With discussion in the ‘Scotch’ whisky industry turning to whether it is time to create more specific geographical indications (“GIs”) for Scotland’s whisky ‘regions’, we take a look at GIs, the benefits they offer and how valuable they can be to premium Scottish producers.
What are GIs?
A GI is a mark used on a product of a specific geographical origin to certify the product as originating from that place. This is because the quality, characteristics and reputation of certain products are inextricably linked to their places of production. Unlike other types of intellectual property (“IP”) protection, a GI will apply to any products in the relevant category which were produced according to the standard set out for the GI. GIs are also protected on a jurisdictional basis, meaning such protection can only be evoked in jurisdictions where the GI is recognised.
In Scotland, GIs are especially key in the food and drinks sector. Scottish GIs for food and drinks comprise 15 of the 56 registered UK GIs. These include Scotch Whisky, Scotch Beef, and Scotch Lamb.
Why are GIs useful?
Like other IP rights, a GI legally protects against the name being used on products which do not meet the applicable standards. This prevents unscrupulous producers from attempting to associate their products with those which are authentically produced in the relevant location and to the relevant standard. The GI therefore assures customers of the provenance of a product, something which is increasingly important in an era of mass production and conscious eating.
This is also a valuable marketing tool for producers, who can use the GI as a demarcation of premium quality. This helps to create and bolster international renown, and to validate comparatively high price tags on premium items.
Scotland’s food and drink industry has grown rapidly in recent years, particularly in international markets, with products like Scottish Salmon and Scotch Whisky, continuing to grow from strength to strength and gaining international acclaim. Almost 30% of all UK food and drink exports originating in Scotland. Scotch Whisky accounted for 75% of Scottish food and drink exports in 2021. In the same year, the value of Scottish food and drink exports rose to £5.9 billion. This clearly demonstrate the importance of this vibrant sector to the Scottish and wider UK economy. This established value has benefits for producers, but it can also render brands attractive to imitators. GIs offer a unique method of preventing such attempts at unfair trading. The regulatory body for the production of Scotch Whisky (the Scotch Whisky Association) for example, are said to have around 60 cases for the protection of Scotch Whisky in progress at any given time, demonstrating both the scale of the problem of imitation, and the value of GIs in preventing this.
No matter what size of business you operate, if at least one of your production, processing or preparation stages of creating your food or drink product is particular to a specific area, it is worth considering whether a GI could be obtained. As a producer it is also important to be aware of what GIs are currently in operation so that you don’t fall foul of using a protected name without the right to do so.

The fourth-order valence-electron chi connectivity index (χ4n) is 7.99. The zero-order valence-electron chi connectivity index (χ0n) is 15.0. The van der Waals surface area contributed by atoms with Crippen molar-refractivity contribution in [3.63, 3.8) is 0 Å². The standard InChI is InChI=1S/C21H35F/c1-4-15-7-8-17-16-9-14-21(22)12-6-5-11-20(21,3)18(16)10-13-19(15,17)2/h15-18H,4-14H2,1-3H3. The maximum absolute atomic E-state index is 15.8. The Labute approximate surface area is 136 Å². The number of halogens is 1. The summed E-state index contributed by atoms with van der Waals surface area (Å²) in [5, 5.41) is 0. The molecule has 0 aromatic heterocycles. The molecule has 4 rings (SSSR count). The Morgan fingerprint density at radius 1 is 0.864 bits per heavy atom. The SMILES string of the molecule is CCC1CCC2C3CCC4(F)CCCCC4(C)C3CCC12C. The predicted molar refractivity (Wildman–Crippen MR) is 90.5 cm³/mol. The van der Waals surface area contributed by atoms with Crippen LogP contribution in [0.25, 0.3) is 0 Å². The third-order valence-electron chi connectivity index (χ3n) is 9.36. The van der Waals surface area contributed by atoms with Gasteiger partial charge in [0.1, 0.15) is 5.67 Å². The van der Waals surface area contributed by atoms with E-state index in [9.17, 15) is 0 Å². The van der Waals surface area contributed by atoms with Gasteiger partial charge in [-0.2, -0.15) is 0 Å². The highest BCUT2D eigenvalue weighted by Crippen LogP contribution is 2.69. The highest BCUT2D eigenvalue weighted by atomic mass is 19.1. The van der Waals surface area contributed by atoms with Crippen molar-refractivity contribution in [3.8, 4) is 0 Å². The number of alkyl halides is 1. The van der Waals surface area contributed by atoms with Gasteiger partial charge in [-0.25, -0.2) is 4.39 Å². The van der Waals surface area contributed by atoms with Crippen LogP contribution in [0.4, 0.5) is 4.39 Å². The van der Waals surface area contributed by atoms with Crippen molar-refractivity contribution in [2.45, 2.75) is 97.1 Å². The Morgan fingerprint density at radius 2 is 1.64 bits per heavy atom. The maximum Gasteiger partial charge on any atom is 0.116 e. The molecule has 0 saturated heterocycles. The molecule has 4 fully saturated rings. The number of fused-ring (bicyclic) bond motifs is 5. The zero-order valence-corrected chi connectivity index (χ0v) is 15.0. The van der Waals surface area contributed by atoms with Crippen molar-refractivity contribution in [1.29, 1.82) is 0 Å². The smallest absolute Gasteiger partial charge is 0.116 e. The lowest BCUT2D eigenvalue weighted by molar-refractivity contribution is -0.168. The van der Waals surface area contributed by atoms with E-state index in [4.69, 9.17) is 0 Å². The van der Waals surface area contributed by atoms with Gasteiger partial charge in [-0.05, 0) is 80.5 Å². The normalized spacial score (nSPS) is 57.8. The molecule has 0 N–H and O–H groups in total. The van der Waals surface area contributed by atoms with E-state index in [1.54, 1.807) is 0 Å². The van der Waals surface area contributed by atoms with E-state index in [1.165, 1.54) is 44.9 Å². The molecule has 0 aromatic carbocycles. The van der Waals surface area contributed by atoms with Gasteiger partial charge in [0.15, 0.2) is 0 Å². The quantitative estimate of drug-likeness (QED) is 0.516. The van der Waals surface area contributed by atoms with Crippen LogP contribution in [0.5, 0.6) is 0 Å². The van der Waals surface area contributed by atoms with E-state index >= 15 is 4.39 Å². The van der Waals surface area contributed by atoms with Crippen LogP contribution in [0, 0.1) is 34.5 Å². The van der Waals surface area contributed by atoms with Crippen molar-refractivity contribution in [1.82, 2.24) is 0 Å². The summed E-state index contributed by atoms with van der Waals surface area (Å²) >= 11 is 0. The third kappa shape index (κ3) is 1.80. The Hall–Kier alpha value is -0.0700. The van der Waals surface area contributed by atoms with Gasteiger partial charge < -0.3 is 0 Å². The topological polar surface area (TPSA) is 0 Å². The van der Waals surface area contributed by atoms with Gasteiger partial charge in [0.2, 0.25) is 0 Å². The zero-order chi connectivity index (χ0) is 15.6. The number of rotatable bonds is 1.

How are GIs protected in Scotland?
GIs in Scotland can currently be protected by both the EU and UK schemes, as the EU law in this area was retained following Brexit. Following the end of the transition period in December of 2020, all existing EU registered GIs for UK products were therefore automatically registered under the UK scheme. In the UK, GIs are protected under the UK PGI Scheme, which is split into 5 branches depending on product type. In order to protect a new product in the EU however, UK producers must first secure protection under the UK schemes.
With the ‘Sunset’ date for retained EU law approaching at the end of this year, the legal landscape in relation to IP in the UK may change further. The ‘Sunset’ date is the date on which all retained EU may be deemed revoked in the UK, under the Retained EU Law (Revocation and Reform) Bill 2022 (should it pass in the current form). While the UK geographical indications regime is not directly retained EU law, this may be impacted by changes to other key pieces of EU law relating to the enforcement of IP rights, such as the E-Commerce Directive.
Is it time for change in Scotland?
There is some discussion in the Scotch Whisky industry around whether the current GIs available in Scotland, are specific enough to protect the interests of Scottish producers. This is particularly so where the specific region of origin of whisky is extremely important in regard to flavour profile, branding and production methods. This is also likely to be the case with different producers of other GI protected foods and drinks in Scotland and could help to pave the way for potential future discussions around making other protected Scottish products’ naming conventions geographically specific. Indeed, regional Scottish GIs already exist, in part, with products such as Arbroath Smokies, Stornoway Black Pudding and Orkney Scottish Island Cheddar having protected GIs status; but could this be taken further?
With so many premium Scottish goods on the market, and the continued push to demonstrate the provenance of high quality food and drink products, an increase in Scottish GIs may well be something to watch out for in the coming years.